Rory Hendrix is the least likely of Girl Scouts. She hasn't got a troop or even a badge to call her own. But she's checked the Handbook out from the elementary school library so many times that her name fills all the lines on the card, and she pores over its surreal advice ("Uniforms, disposing of outgrown"; "The Right Use of Your Body"; "Finding Your Way When Lost") for tips to get off the Calle: that is, the Calle de las Flores, the Reno trailer park where she lives with her mother, Jo, the sweet-faced, hard-luck bartender at the Truck Stop.
Rory's been told that she is one of the "third-generation bastards surely on the road to whoredom". But she's determined to prove the county and her own family wrong. Brash, sassy, vulnerable, wise, and terrified, she struggles with her mother's habit of trusting the wrong men, and the mixed blessing of being too smart for her own good. From diary entries, social workers' reports, half-recalled memories, arrest records, family lore, Supreme Court opinions, and her grandmother's letters, Rory crafts a devastating collage that shows us her world, even as she searches for the way out of it.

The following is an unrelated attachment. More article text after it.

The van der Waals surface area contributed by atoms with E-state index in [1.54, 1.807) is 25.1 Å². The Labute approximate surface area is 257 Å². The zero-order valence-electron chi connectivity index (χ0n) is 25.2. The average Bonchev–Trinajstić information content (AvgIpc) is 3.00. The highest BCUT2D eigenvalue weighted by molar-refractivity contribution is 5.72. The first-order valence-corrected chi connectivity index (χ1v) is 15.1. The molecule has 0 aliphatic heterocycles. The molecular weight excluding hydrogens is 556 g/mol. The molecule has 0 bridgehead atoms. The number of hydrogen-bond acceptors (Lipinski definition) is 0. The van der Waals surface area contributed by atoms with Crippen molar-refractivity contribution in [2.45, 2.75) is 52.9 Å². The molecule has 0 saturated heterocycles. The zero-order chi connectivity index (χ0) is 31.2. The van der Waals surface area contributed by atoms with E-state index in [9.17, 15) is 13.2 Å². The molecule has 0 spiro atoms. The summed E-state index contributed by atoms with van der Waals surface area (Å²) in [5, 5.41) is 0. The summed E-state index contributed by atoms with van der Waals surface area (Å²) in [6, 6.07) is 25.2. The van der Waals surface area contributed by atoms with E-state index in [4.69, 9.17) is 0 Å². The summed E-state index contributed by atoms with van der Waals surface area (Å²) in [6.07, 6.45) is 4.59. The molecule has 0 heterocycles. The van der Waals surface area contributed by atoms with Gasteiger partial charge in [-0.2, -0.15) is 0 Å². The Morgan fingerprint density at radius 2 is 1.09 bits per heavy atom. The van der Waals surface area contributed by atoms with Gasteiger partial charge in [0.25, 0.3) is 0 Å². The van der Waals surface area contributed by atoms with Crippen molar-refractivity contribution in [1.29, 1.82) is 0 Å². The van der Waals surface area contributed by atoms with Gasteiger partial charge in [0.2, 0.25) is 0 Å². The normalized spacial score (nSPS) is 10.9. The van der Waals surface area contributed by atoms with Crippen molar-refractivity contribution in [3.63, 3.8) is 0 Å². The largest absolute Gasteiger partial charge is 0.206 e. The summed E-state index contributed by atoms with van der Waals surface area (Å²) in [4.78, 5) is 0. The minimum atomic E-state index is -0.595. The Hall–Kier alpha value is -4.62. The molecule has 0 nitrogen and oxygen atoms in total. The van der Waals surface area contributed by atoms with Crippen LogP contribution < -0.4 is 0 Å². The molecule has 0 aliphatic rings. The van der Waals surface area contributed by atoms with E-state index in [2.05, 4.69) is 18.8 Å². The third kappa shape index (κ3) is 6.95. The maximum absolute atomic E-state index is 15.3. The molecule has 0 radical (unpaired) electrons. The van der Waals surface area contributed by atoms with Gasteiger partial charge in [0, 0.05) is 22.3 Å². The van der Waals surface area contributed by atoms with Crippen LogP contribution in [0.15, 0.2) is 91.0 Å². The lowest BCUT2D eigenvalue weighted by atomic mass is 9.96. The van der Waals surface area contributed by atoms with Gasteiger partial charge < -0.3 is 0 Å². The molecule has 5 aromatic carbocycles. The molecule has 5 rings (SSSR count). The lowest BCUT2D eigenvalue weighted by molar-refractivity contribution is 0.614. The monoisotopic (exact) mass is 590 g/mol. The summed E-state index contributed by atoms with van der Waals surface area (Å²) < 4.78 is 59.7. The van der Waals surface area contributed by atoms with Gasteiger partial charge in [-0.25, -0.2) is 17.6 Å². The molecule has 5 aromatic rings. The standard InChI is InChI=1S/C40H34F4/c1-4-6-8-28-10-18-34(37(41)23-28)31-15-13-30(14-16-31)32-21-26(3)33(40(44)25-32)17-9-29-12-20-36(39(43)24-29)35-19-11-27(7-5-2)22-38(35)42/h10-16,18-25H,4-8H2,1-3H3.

Tupelo Hassman's Girlchild is a heart-stopping and original debut.
"This debut possesses powerful writing and unflinching clarity." (Publishers Weekly)
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THERE IS ANOTHER WAY TO LIVE.
- Betty "Elderly (1932), retired university professor, degrees in engineering and economics."
A Talented Author
I was attracted to this book thinking it would be funny but I assure you it is not. I also admit that I didn't finish the book, but I didn't because it just got too depressing for me to listen to anymore, not because it wasn't well written or a great story. I found the author's writing style to be pure genius and had the story been a bit lighter, I would have LOVED it.The author actually reads the book too and is good but her tone and style gets monotonous after awhile, adding to the unrelenting depressing quality of the book.